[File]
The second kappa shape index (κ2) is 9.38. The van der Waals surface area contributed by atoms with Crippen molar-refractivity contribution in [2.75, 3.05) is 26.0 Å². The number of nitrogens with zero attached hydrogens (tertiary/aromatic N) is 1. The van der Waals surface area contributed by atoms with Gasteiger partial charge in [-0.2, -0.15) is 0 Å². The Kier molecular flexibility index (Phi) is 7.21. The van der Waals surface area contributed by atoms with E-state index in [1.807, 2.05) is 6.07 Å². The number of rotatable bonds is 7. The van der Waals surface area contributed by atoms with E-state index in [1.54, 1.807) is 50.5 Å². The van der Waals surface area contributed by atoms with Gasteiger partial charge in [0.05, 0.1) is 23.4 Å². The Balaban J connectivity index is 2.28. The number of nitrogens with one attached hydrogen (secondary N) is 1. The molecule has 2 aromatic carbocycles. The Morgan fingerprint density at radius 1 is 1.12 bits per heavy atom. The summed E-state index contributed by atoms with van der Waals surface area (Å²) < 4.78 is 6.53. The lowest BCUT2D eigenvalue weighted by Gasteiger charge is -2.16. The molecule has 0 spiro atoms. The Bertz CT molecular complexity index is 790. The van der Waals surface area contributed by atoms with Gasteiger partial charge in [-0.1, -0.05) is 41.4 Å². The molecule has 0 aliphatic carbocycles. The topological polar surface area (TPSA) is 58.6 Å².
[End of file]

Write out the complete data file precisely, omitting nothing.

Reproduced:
The second kappa shape index (κ2) is 9.38. The van der Waals surface area contributed by atoms with Crippen molar-refractivity contribution in [2.75, 3.05) is 26.0 Å². The number of nitrogens with zero attached hydrogens (tertiary/aromatic N) is 1. The van der Waals surface area contributed by atoms with Gasteiger partial charge in [-0.2, -0.15) is 0 Å². The Kier molecular flexibility index (Phi) is 7.21. The van der Waals surface area contributed by atoms with E-state index in [1.807, 2.05) is 6.07 Å². The number of rotatable bonds is 7. The van der Waals surface area contributed by atoms with E-state index in [1.54, 1.807) is 50.5 Å². The van der Waals surface area contributed by atoms with Gasteiger partial charge in [0.05, 0.1) is 23.4 Å². The Balaban J connectivity index is 2.28. The number of nitrogens with one attached hydrogen (secondary N) is 1. The molecule has 2 aromatic carbocycles. The Morgan fingerprint density at radius 1 is 1.12 bits per heavy atom. The summed E-state index contributed by atoms with van der Waals surface area (Å²) < 4.78 is 6.53. The lowest BCUT2D eigenvalue weighted by Gasteiger charge is -2.16. The molecule has 0 spiro atoms. The Bertz CT molecular complexity index is 790. The van der Waals surface area contributed by atoms with Gasteiger partial charge in [-0.1, -0.05) is 41.4 Å². The molecule has 0 aliphatic carbocycles. The topological polar surface area (TPSA) is 58.6 Å².